How can mutually beneficial global collaborations help find solutions to real-world problems? What are innovative approaches to sustainable collaborations?
The recent "UW-Nepal Partnerships in Health Innovation: Multi-Disciplinary Collaborations to Advance Population Health" symposium tackled such questions in panel discussions featuring UW and Kathmandu University faculty from multiple disciplines.
The symposium, hosted by the University of Washington Department of Bioengineering and UW Department of Global Health, with UW Global Affairs and the UW Nepal Studies Initiative, was held April 18 in Seattle. Together with a high-level delegation from Kathmandu University including Dr. Ram Shrestha, MD, Vice Chancellor, Kathmandu University (KU), participants discussed how to further foster multidisciplinary collaborations that advance technical innovation for global health in Nepal.
“Partnerships and innovation are the bedrock of everything we do in global health,” said Dr. Judy Wasserheit, MD, Chair of UW Department of Global Health. “Through mutually beneficial relationships built on trust we can have greater impact.”
"Universities should create and disseminate knowledge. But we can redefine the role of universities to also implement knowledge. Through collaborating with one another we can change the lives of others," said Dr. Shrestha. As well as Vice Chancellor of Kathmandu University, Dr. Shrestha is the founder-director of Dhulikhel Hospital in Nepal, which he grew from a two-room community hospice to a state of the art community hospital renowned for being accessible to the poor, providing quality health services at affordable rates. Dhulikhel Hospital and the KU College of Medical Sciences provide care to over 550,000 patients a year for Rs 25 (US 24 cents) per patient, Rs 250 (US 2.38) a day for hospitalization and surgeries all costing less than Rs 25,000 (US 238).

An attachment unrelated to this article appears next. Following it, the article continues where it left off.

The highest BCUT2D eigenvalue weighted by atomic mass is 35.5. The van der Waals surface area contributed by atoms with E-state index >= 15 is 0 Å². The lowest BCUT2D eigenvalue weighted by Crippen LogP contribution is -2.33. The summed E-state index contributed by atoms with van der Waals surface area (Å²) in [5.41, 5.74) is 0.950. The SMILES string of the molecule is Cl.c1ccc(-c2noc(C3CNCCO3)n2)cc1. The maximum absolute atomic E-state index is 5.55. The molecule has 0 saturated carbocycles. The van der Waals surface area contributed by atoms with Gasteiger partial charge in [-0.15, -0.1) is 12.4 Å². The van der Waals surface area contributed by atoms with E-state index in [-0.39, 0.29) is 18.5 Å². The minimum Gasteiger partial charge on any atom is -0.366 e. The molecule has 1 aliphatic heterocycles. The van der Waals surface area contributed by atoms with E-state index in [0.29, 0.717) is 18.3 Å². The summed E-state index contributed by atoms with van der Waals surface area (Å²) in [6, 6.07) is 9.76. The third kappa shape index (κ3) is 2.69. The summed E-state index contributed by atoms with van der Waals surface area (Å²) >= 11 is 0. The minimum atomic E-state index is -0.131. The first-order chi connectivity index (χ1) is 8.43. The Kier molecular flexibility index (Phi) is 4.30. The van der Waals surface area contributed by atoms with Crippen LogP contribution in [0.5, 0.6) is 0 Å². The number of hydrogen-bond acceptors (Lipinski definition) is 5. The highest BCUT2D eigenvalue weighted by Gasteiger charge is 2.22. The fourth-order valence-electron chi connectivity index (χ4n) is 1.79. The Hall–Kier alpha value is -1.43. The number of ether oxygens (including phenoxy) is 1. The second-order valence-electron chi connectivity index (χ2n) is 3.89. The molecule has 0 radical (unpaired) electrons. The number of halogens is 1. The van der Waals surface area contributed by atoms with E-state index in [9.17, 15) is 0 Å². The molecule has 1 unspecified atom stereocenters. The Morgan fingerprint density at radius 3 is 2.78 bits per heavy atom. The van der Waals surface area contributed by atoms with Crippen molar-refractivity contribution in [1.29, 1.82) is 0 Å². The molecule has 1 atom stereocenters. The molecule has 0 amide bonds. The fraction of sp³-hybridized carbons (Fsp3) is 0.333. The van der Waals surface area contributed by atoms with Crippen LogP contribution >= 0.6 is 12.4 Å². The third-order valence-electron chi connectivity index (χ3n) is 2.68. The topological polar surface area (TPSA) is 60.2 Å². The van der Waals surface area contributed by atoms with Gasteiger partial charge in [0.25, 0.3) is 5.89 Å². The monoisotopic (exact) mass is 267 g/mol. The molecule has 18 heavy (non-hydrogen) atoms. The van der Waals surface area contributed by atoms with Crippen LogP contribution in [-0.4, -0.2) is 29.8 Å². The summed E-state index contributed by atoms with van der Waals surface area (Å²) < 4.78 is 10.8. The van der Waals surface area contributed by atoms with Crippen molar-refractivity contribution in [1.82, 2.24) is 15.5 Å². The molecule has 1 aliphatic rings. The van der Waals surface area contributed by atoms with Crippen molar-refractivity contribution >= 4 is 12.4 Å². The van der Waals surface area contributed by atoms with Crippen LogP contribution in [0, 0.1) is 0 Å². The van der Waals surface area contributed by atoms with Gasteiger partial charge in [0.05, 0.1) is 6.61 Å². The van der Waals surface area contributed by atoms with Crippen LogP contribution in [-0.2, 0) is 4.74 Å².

“Looking at real problems kicks us out of our disciplines, and builds our capacities at UW,” said Dr. John Slattery, Vice Dean for Research and Graduate Education, UW School of Medicine. “Universities are the opposite of industry – we’re built to leak information. It’s the right thing to do and it’s heart-warming,” he added.
The day-long symposium included panel discussions on the Dhulikhel Heart Study, a collaboration with UW that seeks to understand risk factors for cardiovascular disease and the development of new devices for use in low-resource settings; design activism and landscape architecture; water insecurity and indigenous peoples; and opportunities for future collaborations. UW students and faculty also shared their research from 15 UW-Nepal projects in a poster session.
Since 2012, UW-Nepal partnerships in health innovation have included 12 Nepali students studying at UW, 33 Nepali researchers visiting UW, 43 UW researchers visiting Nepal, and 61 UW students participating in training experiences in Nepal.